NFTs (non-fungible, meaning non-interchangeable, tokens) are gathering hype momentum. They have already made appearances in the fashion, art, and entertainment industries, with digital fashion brands The Fabricant and RTFKT quickly selling out of NFT clothing items that users can wear in AR experiences, and Christie’s auctioning off a $69 million collaged image file by digital artist Beeple. The value of NFT transactions quadrupled to $250 million in 2020, while non-tangible transactions overall currently constitute a $190 billion market.
But what are these three-letter words actually? Simply put, a file format for blockchain networks. It can take on the form of an art piece, a digital certificate, or even a financial product. NFTs are created when a user uploads and certifies (or “mints”) an item on the (predominantly Ethereum) blockchain, with no two files being identical. Given their programmable nature, royalties can be built into the NFT, ensuring more profits for the creator, who doesn’t need to go through a third party such as a retailer. Since all it takes to create an NFT is a media file, an Ethereum wallet, a small fee to cover creations and the minting process, and a connection to an NFT marketplace, upfront capital or industry connections aren’t a barrier to entry with this medium—although lack of knowledge around the medium is.
One drawback of blockchain transactions has been its large energy consumption, with one transaction surpassing the power use of the average US household, although developers are working to reduce this number to 1% of its current operations. The market’s volatility and misinformation, as well as information gaps around the platforms on which they operate on, and the adaption of each digital item needed for said platform, pose further challenges. NFTs are not a one-size-fits-all approach, only speaking to a highly digitally native consumer (or brand owner) comfortable with the world of Ethereum & co.
“It’s best to think of the NFT as a better digital certificate. Certificates of authenticity are already common, however, often they’re issued on paper, can be digitally forged, or fail to accurately track the provenance of the good that the certificate authenticates,” explains Mason Nystrom, Senior Research Analyst at crypto start-up Messari. “NFTs can be issued alongside physical products (and connected using QR codes) so that a user can understand where their beauty products are sourced from, when they arrived at a location, and obtain a more detailed and transparent record of how those products are made. ” He cites blockchain platform Treum’s recent partnership with online beauty retailer Wholly Kaw, whereby skincare product lab results are issued as certificates on Ethereum to ensure greater transparency. LVMH, Microsoft, and blockchain engineering platform ConsenSys recently created AURA, a platform which authenticates luxury goods by tracing products from design to distribution. A similar concept may prove helpful in the battle against counterfeit cosmetics, or authenticating sustainable production practices for beauty brands.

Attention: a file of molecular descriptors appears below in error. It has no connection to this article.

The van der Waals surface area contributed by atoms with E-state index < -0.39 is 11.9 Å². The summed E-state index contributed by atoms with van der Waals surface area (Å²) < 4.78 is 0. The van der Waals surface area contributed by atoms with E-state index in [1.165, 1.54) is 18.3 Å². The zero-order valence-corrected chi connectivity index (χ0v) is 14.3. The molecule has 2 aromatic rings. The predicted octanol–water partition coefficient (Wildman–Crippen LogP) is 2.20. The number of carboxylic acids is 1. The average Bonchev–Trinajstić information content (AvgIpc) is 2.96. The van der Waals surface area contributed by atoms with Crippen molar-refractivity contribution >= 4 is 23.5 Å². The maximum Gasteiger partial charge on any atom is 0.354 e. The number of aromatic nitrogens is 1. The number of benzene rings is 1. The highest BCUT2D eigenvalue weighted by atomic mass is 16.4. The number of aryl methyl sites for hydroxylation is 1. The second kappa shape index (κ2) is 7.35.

Digitally focused companies will have a more natural progression with the medium than those that aren’t. “The most successful brands create NFTs that provide value, whether that’s from a utility standpoint (possessing the NFT rewards the owner with a service or information), monetary (NFT holder earns a cash flow), or social (the NFT holds some type of social status or brand benefit),” Nystrom adds. “NFTs are no different in that they provide a new way for brands to connect with (and monetize) their customers. Each brand will have to create its own strategy since no definitive NFT strategy has been developed. However, the first brands to successfully integrate NFTs and to a larger extent blockchain technology will likely find themselves ahead of their competition.” Possibilities could include digital cosmetics to be used in gaming or virtual-reality platforms, ethical supply chain verification via NFT certificates, or even NFTs coupled with limited-edition physical product releases.
As one sector of the industry continues to embrace digital mediums, non-fungible tokens are likely to grow in form and frequency. Nystrom states: “NFTs are definitely here to stay since this file format capitalizes on the benefits of blockchain networks, primarily their transparency, security, programmability (it’s all just software), and permissionless (anyone can use it) nature.”